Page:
Liam Toland: Range of options Webb offers may appeal to Lions

Ospreys and Wales scrumhalf not restricted by the consistent use of pre-ordained plays

Rhys Webb: Conor Murray has a battle on his hands from the Wales scrumhalf who is as a real contender for that Lions’ Test slot against New Zealand. Photograph: Billy Stickland/Inpho

Rhys Webb: Conor Murray has a battle on his hands from the Wales scrumhalf who is as a real contender for that Lions’ Test slot against New Zealand. Photograph: Billy Stickland/Inpho

 

With no more than a passing interest in last weekend’s rugby I came across Ospreys versus Ulster. The outcome impacted the Guinness Pro 12 but that’s not what caught my eye.

Last Friday I teased the topic of pre- and post-ordained plays and how heavily coached teams insist on a myriad of pre-ordained plays. I’m convinced that the real value to be gained is what happens after these plays by playing rugby whilst subjecting defences to decisions.

Let’s ignore Ulster to focus on Ospreys’ Rhys Webb. Conor Murray has a battle on his hands from the Wales scrumhalf who is as a real contender for that Lions’ Test slot against New Zealand.

Why?

Of course it’s a matter of choice and choice springs from ideology. What type of scrumhalf does Warren Gatland want as both Murray and Webb are different and play differently?

Murray’s pre-ordained plays are heavily influenced by the Joe Schmidt ideology, for example the box kick perfected. Much unfair criticism was levelled at Duncan Williams against Saracens – it really doesn’t matter how often you box kick once the outcomes are to the team’s advantage.

With the opposition’s back three out of position turnover ball can be a good time to box kick. Likewise a dead ruck (recycle of well over 5 seconds) can be a good option to get out of the trenches with a chance of regaining possession. What was Williams to do off all the dead rucks where his team needed to speed up the recycle?

Murray has perfected the 40-metre five-second hang time kick, affording wingers time to cover the distance and engage. This is an Irish ideology and if it works, keep doing it.

The challenge for Murray is Webb, akin to Argentine Agustín Pichot appears more accustomed to playing after the pre-ordained plays. Against Ulster, Webb consistently employed a variety of plays to utilise the options his team afforded him. In this way Ospreys and Saracens are very similar.

Typically Webb went the same way but each time he picked the ball from the base he either passed immediately or didn’t pass immediately!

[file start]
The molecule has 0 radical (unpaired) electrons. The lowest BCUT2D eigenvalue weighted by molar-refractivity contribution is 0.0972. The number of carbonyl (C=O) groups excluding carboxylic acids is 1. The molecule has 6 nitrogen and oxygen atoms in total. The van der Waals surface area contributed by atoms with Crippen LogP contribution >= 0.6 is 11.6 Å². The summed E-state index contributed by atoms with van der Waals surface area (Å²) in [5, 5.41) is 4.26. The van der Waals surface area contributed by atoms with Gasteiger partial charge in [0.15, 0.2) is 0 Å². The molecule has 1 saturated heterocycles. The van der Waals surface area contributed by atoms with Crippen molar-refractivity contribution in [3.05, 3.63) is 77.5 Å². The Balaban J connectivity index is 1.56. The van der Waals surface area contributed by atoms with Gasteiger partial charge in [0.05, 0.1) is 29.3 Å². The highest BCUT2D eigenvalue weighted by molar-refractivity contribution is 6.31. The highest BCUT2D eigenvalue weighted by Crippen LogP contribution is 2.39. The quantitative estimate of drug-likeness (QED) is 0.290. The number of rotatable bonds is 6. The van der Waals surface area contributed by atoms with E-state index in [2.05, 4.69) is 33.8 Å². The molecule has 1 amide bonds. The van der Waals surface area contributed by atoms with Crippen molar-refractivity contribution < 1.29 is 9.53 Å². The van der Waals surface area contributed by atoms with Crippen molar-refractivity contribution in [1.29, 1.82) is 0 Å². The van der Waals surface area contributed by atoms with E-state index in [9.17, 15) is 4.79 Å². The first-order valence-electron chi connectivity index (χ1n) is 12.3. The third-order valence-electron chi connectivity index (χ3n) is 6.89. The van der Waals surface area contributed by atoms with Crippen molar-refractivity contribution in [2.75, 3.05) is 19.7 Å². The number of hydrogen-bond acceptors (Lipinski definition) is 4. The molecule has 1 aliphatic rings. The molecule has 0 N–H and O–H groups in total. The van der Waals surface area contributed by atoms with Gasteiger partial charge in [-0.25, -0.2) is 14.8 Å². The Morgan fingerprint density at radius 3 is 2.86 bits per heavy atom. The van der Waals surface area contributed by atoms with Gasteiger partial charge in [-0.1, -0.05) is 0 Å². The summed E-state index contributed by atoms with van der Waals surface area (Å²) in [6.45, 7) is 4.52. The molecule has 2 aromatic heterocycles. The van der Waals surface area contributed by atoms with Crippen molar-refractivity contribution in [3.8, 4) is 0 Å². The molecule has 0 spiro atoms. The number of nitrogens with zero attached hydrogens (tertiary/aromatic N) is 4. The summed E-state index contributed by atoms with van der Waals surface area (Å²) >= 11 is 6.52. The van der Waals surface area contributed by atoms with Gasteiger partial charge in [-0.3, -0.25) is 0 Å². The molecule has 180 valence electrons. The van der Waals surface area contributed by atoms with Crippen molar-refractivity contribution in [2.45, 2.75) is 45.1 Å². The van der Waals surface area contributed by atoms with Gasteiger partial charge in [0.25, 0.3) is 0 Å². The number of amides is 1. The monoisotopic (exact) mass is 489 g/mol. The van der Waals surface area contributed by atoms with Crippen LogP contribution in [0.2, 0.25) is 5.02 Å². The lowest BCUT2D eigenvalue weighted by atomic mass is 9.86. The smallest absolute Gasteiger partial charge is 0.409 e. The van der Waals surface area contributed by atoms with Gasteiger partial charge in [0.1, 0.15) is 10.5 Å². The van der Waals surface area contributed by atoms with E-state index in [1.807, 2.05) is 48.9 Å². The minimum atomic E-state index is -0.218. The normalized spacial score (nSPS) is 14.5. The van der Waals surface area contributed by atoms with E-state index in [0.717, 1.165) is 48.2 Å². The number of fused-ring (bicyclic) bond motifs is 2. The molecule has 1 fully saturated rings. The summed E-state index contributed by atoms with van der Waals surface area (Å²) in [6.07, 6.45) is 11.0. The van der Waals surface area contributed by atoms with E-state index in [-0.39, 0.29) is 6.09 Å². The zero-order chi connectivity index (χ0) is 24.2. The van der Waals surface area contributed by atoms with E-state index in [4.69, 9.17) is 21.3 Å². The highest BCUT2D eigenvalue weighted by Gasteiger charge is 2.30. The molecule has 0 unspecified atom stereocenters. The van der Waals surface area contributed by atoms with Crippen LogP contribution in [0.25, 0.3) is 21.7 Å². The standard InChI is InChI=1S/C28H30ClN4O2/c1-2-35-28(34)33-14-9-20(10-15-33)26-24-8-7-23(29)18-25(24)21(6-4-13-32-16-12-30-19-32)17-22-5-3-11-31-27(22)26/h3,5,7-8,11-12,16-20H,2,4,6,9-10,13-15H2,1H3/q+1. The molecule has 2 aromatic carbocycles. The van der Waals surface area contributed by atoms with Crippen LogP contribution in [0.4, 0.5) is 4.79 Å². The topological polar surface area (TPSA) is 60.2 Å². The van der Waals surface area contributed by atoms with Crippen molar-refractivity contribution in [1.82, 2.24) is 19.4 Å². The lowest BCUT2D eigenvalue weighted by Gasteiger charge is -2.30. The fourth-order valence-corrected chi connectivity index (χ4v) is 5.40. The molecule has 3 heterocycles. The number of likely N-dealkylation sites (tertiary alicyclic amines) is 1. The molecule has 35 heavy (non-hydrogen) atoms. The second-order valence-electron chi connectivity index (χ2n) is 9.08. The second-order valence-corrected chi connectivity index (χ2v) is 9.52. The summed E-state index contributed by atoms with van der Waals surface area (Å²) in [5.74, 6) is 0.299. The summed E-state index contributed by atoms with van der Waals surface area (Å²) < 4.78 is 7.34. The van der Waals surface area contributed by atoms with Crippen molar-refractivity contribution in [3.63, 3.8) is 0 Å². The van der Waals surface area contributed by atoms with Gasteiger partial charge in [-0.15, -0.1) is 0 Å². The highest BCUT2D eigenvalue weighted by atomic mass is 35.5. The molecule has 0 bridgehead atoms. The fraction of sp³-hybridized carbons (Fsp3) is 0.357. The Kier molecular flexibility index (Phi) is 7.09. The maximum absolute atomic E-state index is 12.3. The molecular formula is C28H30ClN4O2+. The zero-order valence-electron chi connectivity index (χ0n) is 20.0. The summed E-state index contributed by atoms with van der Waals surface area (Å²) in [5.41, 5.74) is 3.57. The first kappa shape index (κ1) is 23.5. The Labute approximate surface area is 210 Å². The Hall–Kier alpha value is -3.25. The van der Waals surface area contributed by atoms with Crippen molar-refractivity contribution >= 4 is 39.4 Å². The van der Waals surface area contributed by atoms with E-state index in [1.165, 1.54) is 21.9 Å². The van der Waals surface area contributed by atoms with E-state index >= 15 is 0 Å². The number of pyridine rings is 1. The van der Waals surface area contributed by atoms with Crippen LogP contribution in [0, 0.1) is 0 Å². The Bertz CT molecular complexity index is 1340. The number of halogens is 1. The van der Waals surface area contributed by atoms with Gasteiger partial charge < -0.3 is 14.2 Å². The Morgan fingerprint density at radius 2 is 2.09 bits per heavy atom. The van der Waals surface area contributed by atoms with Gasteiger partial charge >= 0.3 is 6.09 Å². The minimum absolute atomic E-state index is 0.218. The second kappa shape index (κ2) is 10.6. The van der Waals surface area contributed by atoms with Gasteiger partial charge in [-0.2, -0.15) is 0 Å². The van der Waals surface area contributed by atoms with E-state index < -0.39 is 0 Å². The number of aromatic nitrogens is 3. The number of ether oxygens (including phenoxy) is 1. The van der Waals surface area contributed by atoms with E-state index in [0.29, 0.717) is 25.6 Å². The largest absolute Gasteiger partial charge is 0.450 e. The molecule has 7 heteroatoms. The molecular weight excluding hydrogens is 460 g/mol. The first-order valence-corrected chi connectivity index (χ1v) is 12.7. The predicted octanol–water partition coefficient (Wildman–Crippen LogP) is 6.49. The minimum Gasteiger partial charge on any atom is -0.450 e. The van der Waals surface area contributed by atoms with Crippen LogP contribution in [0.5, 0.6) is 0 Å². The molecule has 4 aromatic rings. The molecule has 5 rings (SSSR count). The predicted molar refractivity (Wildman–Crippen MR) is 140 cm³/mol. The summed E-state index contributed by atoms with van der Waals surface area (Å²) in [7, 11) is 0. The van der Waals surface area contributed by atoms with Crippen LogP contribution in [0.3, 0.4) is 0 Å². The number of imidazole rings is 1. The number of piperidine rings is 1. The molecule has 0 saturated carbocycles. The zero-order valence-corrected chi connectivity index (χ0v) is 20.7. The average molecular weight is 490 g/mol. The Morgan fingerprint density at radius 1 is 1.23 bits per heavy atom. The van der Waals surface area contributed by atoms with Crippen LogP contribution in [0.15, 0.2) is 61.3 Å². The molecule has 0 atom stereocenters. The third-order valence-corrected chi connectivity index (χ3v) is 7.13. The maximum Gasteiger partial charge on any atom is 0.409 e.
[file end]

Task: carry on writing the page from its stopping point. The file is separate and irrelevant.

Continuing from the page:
Both hands

For the former normal rules of scrumhalf play apply (feet position, etc) where speed of delivery was key. But for the latter he’d carry around the corner and immediately square up his shoulders to the defence, appearing to be looking for a gap.

That he carried in both hands and his intention was to pass outwards was not evident to the pillar defenders because Webb looked like a man on a charge.

This is the first key difference to many teams; place doubt in the defenders who are typically arriving fatigued just in time to observe, orientate and adjust to the oncoming attacking player.

As he was doing this two fatties set up outside him with his outhalf and two more fatties outside them.

Forget the elite game for a moment. Last week I spent an hour working these options with Old Crescent under-18s where for the first time (mea culpa) the scrumhalf was aware of his shoulder orientation and how that presented problems for the defence.

All of which was useless unless the two runners understood their role. Unfortunately many receivers think their role is to first of all not drop the pass and then on catching, bash into the fringe defence. This is very hard work especially against Saracens when it is brave but stupid.

But if Webb was their scrumhalf then their role would be to hit the line as flat as possible whilst watching the fringe defence and more particularly their shoulders. If any one of the fringe defenders bit on Webb by turning shoulders in towards him then they were vulnerable so the receiver’s line should target that shoulder. It would be Webb’s job to hit that receiver.

Fringe defence

So if the fringe defence is sleeping and the ball is quick enough the scrumhalf can run himself. Or, he can hit the above receiver who has picked the best line to expose the defence, even only by a yard; that’s enough to guarantee a line break, an offload or at least a quick next ruck (less dead rucks for Williams).

But there are three receivers (including the outhalf) so scrumhalf can hit either one, wide or short in the knowledge that the other will be selling a carry but will immediately be available to support.

They can also tip on pass to each other creating more defensive indecision. In tandem the ‘outhalf’ must run a line that compliments the inside runners whilst also expecting to receive. Should the outside fringe defender bite on the fatty he is now vulnerable to the outhalf receiving. The pass would be flat but behind the two fatties.

If the inside fatties have sold their lines, the outhalf receives and mimics the scrumhalf with the two outside him and his first centre; this exact play Ulster employed against Ospreys. All the while an inside Gregan ball to a hidden winger can add another option. Webb and Ospreys repeat this ad nauseam.

Very few in the U-18s group had an awareness of the above; fewer still read the fringe defenders and none had the confidence to do all the above on the gainline. When are these skills that can be employed throughout the pitch at any phase worthy of learning and practicing?

liamtoland@yahoo.com

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